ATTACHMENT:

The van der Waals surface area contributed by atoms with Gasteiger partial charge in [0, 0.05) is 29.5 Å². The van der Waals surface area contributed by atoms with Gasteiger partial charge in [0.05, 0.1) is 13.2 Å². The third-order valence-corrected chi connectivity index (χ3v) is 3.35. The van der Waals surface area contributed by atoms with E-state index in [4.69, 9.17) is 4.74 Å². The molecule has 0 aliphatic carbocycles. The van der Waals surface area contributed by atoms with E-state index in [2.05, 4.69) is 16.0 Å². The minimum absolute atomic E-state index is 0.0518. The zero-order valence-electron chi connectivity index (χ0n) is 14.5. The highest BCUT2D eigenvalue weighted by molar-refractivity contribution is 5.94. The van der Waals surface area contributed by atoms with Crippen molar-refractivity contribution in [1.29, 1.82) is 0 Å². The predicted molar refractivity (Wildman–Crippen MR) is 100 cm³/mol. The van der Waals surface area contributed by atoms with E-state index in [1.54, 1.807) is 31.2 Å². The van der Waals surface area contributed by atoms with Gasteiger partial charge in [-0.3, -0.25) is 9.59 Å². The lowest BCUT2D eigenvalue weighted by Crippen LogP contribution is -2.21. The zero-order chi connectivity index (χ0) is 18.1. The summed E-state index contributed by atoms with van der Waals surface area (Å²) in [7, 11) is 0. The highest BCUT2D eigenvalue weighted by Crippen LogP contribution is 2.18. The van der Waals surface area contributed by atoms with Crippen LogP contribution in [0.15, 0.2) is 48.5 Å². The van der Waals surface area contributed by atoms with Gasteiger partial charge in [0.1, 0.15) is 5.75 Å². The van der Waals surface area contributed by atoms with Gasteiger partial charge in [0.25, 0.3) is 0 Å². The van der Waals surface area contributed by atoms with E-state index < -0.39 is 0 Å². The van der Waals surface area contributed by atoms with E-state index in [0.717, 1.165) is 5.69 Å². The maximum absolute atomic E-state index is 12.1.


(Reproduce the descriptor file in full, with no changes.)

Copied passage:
The van der Waals surface area contributed by atoms with Gasteiger partial charge in [0, 0.05) is 29.5 Å². The van der Waals surface area contributed by atoms with Gasteiger partial charge in [0.05, 0.1) is 13.2 Å². The third-order valence-corrected chi connectivity index (χ3v) is 3.35. The van der Waals surface area contributed by atoms with E-state index in [4.69, 9.17) is 4.74 Å². The molecule has 0 aliphatic carbocycles. The van der Waals surface area contributed by atoms with E-state index in [2.05, 4.69) is 16.0 Å². The minimum absolute atomic E-state index is 0.0518. The zero-order valence-electron chi connectivity index (χ0n) is 14.5. The highest BCUT2D eigenvalue weighted by molar-refractivity contribution is 5.94. The van der Waals surface area contributed by atoms with Crippen molar-refractivity contribution in [1.29, 1.82) is 0 Å². The predicted molar refractivity (Wildman–Crippen MR) is 100 cm³/mol. The van der Waals surface area contributed by atoms with E-state index in [1.54, 1.807) is 31.2 Å². The van der Waals surface area contributed by atoms with Gasteiger partial charge in [-0.3, -0.25) is 9.59 Å². The lowest BCUT2D eigenvalue weighted by Crippen LogP contribution is -2.21. The zero-order chi connectivity index (χ0) is 18.1. The summed E-state index contributed by atoms with van der Waals surface area (Å²) in [7, 11) is 0. The highest BCUT2D eigenvalue weighted by Crippen LogP contribution is 2.18. The van der Waals surface area contributed by atoms with Crippen LogP contribution in [0.15, 0.2) is 48.5 Å². The van der Waals surface area contributed by atoms with Gasteiger partial charge in [0.1, 0.15) is 5.75 Å². The van der Waals surface area contributed by atoms with Gasteiger partial charge in [0.25, 0.3) is 0 Å². The van der Waals surface area contributed by atoms with E-state index < -0.39 is 0 Å². The van der Waals surface area contributed by atoms with E-state index in [0.717, 1.165) is 5.69 Å². The maximum absolute atomic E-state index is 12.1.